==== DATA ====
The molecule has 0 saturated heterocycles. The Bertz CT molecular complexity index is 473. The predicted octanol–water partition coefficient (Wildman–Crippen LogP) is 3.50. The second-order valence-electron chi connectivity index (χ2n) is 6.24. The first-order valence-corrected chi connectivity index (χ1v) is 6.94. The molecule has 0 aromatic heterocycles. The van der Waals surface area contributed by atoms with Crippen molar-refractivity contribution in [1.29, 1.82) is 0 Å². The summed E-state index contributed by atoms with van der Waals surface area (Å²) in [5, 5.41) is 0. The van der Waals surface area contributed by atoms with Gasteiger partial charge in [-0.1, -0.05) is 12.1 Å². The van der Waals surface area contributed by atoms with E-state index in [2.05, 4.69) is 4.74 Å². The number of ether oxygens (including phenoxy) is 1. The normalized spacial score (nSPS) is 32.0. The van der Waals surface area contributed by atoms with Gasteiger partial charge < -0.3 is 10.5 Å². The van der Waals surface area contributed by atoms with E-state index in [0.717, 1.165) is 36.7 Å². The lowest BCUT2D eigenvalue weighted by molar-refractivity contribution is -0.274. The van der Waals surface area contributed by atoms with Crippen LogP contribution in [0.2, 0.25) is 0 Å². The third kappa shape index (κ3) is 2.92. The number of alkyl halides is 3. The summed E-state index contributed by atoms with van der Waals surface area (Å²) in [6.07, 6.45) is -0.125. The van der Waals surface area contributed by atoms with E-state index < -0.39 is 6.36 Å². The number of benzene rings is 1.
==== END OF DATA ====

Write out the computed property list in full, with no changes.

The molecule has 0 saturated heterocycles. The Bertz CT molecular complexity index is 473. The predicted octanol–water partition coefficient (Wildman–Crippen LogP) is 3.50. The second-order valence-electron chi connectivity index (χ2n) is 6.24. The first-order valence-corrected chi connectivity index (χ1v) is 6.94. The molecule has 0 aromatic heterocycles. The van der Waals surface area contributed by atoms with Crippen molar-refractivity contribution in [1.29, 1.82) is 0 Å². The summed E-state index contributed by atoms with van der Waals surface area (Å²) in [5, 5.41) is 0. The van der Waals surface area contributed by atoms with Gasteiger partial charge in [-0.1, -0.05) is 12.1 Å². The van der Waals surface area contributed by atoms with E-state index in [2.05, 4.69) is 4.74 Å². The number of ether oxygens (including phenoxy) is 1. The normalized spacial score (nSPS) is 32.0. The van der Waals surface area contributed by atoms with Gasteiger partial charge < -0.3 is 10.5 Å². The van der Waals surface area contributed by atoms with E-state index in [0.717, 1.165) is 36.7 Å². The lowest BCUT2D eigenvalue weighted by molar-refractivity contribution is -0.274. The van der Waals surface area contributed by atoms with Crippen LogP contribution in [0.2, 0.25) is 0 Å². The third kappa shape index (κ3) is 2.92. The number of alkyl halides is 3. The summed E-state index contributed by atoms with van der Waals surface area (Å²) in [6.07, 6.45) is -0.125. The van der Waals surface area contributed by atoms with E-state index < -0.39 is 6.36 Å². The number of benzene rings is 1.